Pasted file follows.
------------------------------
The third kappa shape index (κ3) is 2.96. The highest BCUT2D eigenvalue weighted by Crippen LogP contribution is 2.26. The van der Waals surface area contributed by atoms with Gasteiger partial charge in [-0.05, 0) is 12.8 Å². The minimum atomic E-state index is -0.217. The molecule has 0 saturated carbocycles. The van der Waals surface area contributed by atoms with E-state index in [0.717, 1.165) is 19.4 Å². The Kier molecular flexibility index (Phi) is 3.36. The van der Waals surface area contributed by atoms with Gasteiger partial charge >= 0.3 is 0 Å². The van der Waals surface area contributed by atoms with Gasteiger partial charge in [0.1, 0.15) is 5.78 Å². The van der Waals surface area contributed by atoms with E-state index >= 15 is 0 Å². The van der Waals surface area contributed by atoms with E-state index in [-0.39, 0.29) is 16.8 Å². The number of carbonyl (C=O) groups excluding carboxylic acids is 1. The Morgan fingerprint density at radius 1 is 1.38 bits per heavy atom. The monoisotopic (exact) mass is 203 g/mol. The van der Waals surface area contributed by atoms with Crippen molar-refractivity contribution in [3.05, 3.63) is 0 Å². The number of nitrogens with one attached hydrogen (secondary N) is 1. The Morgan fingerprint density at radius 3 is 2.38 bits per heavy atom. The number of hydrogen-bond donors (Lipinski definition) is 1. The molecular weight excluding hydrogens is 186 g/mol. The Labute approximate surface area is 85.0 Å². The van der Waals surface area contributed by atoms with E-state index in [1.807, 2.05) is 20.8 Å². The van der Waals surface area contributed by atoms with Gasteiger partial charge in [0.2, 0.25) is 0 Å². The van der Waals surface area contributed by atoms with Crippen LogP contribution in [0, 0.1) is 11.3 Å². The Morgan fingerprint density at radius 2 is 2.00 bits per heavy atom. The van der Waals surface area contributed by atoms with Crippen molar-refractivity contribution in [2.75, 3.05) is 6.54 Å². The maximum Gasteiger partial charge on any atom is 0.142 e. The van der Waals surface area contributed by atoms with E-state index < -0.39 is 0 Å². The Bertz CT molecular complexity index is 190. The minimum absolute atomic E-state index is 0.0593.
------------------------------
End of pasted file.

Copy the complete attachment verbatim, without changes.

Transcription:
The third kappa shape index (κ3) is 2.96. The highest BCUT2D eigenvalue weighted by Crippen LogP contribution is 2.26. The van der Waals surface area contributed by atoms with Gasteiger partial charge in [-0.05, 0) is 12.8 Å². The minimum atomic E-state index is -0.217. The molecule has 0 saturated carbocycles. The van der Waals surface area contributed by atoms with E-state index in [0.717, 1.165) is 19.4 Å². The Kier molecular flexibility index (Phi) is 3.36. The van der Waals surface area contributed by atoms with Gasteiger partial charge >= 0.3 is 0 Å². The van der Waals surface area contributed by atoms with Gasteiger partial charge in [0.1, 0.15) is 5.78 Å². The van der Waals surface area contributed by atoms with E-state index >= 15 is 0 Å². The van der Waals surface area contributed by atoms with E-state index in [-0.39, 0.29) is 16.8 Å². The number of carbonyl (C=O) groups excluding carboxylic acids is 1. The Morgan fingerprint density at radius 1 is 1.38 bits per heavy atom. The monoisotopic (exact) mass is 203 g/mol. The van der Waals surface area contributed by atoms with Crippen molar-refractivity contribution in [3.05, 3.63) is 0 Å². The number of nitrogens with one attached hydrogen (secondary N) is 1. The Morgan fingerprint density at radius 3 is 2.38 bits per heavy atom. The number of hydrogen-bond donors (Lipinski definition) is 1. The molecular weight excluding hydrogens is 186 g/mol. The Labute approximate surface area is 85.0 Å². The van der Waals surface area contributed by atoms with E-state index in [1.807, 2.05) is 20.8 Å². The van der Waals surface area contributed by atoms with Gasteiger partial charge in [0.2, 0.25) is 0 Å². The van der Waals surface area contributed by atoms with Crippen LogP contribution in [0, 0.1) is 11.3 Å². The Morgan fingerprint density at radius 2 is 2.00 bits per heavy atom. The van der Waals surface area contributed by atoms with Crippen molar-refractivity contribution in [2.75, 3.05) is 6.54 Å². The maximum Gasteiger partial charge on any atom is 0.142 e. The van der Waals surface area contributed by atoms with E-state index < -0.39 is 0 Å². The Bertz CT molecular complexity index is 190. The minimum absolute atomic E-state index is 0.0593.